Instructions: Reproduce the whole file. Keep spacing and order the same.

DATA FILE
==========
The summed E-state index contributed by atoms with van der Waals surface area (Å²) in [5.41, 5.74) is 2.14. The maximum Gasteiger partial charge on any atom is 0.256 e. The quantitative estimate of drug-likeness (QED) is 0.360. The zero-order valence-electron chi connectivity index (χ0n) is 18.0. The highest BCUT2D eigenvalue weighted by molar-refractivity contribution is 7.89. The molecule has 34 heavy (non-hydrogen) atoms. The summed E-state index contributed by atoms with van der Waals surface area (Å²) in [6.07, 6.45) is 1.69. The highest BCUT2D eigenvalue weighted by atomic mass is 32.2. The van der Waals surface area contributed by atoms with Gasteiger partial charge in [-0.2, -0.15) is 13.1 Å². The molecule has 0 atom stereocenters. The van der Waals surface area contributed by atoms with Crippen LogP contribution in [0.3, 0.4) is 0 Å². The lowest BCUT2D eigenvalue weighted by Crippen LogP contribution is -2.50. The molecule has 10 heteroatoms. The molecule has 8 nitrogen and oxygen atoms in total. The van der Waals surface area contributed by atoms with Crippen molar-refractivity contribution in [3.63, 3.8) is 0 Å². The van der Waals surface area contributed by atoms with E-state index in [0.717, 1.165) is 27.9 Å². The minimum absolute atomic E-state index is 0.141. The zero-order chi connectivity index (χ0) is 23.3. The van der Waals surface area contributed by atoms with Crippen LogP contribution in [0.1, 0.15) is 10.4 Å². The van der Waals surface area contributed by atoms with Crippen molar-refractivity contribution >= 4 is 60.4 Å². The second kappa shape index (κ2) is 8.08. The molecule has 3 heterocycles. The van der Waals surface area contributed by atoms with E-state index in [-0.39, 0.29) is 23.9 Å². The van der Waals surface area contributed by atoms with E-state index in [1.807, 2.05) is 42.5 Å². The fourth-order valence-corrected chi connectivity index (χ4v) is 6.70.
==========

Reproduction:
The summed E-state index contributed by atoms with van der Waals surface area (Å²) in [5.41, 5.74) is 2.14. The maximum Gasteiger partial charge on any atom is 0.256 e. The quantitative estimate of drug-likeness (QED) is 0.360. The zero-order valence-electron chi connectivity index (χ0n) is 18.0. The highest BCUT2D eigenvalue weighted by molar-refractivity contribution is 7.89. The molecule has 34 heavy (non-hydrogen) atoms. The summed E-state index contributed by atoms with van der Waals surface area (Å²) in [6.07, 6.45) is 1.69. The highest BCUT2D eigenvalue weighted by atomic mass is 32.2. The van der Waals surface area contributed by atoms with Gasteiger partial charge in [-0.2, -0.15) is 13.1 Å². The molecule has 0 atom stereocenters. The van der Waals surface area contributed by atoms with Crippen LogP contribution in [0.3, 0.4) is 0 Å². The lowest BCUT2D eigenvalue weighted by Crippen LogP contribution is -2.50. The molecule has 10 heteroatoms. The molecule has 8 nitrogen and oxygen atoms in total. The van der Waals surface area contributed by atoms with Crippen molar-refractivity contribution in [3.63, 3.8) is 0 Å². The van der Waals surface area contributed by atoms with E-state index in [0.717, 1.165) is 27.9 Å². The minimum absolute atomic E-state index is 0.141. The zero-order chi connectivity index (χ0) is 23.3. The van der Waals surface area contributed by atoms with Crippen LogP contribution in [0.1, 0.15) is 10.4 Å². The van der Waals surface area contributed by atoms with Crippen molar-refractivity contribution >= 4 is 60.4 Å². The second kappa shape index (κ2) is 8.08. The molecule has 3 heterocycles. The van der Waals surface area contributed by atoms with E-state index in [-0.39, 0.29) is 23.9 Å². The van der Waals surface area contributed by atoms with E-state index in [1.807, 2.05) is 42.5 Å². The fourth-order valence-corrected chi connectivity index (χ4v) is 6.70.